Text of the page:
Hitler and Mugabe both knew/know EXACTLY what they’re doing.

    Blatter, however, doesn’t have any idea what so ever.

    I have a friend who for years has been a full on United supporter. He has turned his back on English football because, understandably, he believes we’re in a lose/ lose situation.

    It is a really sad time for football.

  10. mark says:

    Great writing as well as some terrific points brought up in the posts above. I can’t help but agree with everything you guys have said, but let me bring another theory into the mix.

    Powerful people do anything they can to protect their power. Obviously, Mr. Blatter is a powerful, albeit stupid, person and right now he feels threatened.

    He has these absolutely ‘genius’ ideas which he feels he must share with the public so he can bask in his perceived ‘glory’. If these notions are not widely accepted (see Slavery) or possible (see Player Foreign Quotas) then he refuses to admit he’s wrong and instead finds a scapegoat. Right now that scapegoat is none other than The Greatest Fucking Football Team in the World: Manchester United.

    Manchester United have always been a club that people love to hate. From these people’s point’s of view we have never really earned a title and instead have found some way to cheat the system. I attribute this to them not being able to imagine a club being so good, and their petty brains being incapable of comprehending what United are really about (down-to-Earth players who would rather sit on the bench at United than be a star for another team or make more money? Blasphemy!!!)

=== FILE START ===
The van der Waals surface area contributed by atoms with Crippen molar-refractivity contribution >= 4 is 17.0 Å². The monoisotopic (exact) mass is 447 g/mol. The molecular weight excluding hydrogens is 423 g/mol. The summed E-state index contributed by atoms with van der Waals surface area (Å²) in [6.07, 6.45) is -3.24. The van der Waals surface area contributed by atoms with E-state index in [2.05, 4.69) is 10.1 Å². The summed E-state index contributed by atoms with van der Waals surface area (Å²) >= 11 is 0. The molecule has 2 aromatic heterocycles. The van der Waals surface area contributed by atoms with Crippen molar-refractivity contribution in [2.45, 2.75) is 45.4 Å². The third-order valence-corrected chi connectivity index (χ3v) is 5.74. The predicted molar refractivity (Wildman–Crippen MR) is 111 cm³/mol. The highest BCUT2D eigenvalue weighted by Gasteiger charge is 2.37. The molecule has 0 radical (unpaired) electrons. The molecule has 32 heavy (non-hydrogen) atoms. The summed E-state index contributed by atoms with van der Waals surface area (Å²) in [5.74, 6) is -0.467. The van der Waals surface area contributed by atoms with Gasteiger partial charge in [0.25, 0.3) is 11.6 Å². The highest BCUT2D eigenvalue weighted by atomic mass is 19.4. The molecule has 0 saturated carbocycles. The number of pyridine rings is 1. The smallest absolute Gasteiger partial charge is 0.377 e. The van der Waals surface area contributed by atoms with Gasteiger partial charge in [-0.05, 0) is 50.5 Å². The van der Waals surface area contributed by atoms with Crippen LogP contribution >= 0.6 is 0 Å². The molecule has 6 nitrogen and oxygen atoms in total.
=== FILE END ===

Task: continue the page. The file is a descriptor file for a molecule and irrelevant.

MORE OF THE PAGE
Back to the point. “Blatini” are using Manchester United as a scapegoat as the reason for their unpopular/impossible ideas failing. First came the comment that clubs in debt shouldn’t be allowed to compete in the Champions league, next was the whole foreign player quota piece of shit idea, and lastly the whole Ronaldo fiasco. In each of these incidents Blatini has always taken the stance opposite to what Manchester United wish.

    to be continued…

  11. UnitedRay says:

    Seriously scott. After years of trying to make sense of nonsensical remarks and decisions in football, havent you given up yet? If everyone in football can be logical we would have goal line tech etc years ago. Just ignore them when the are bull crapping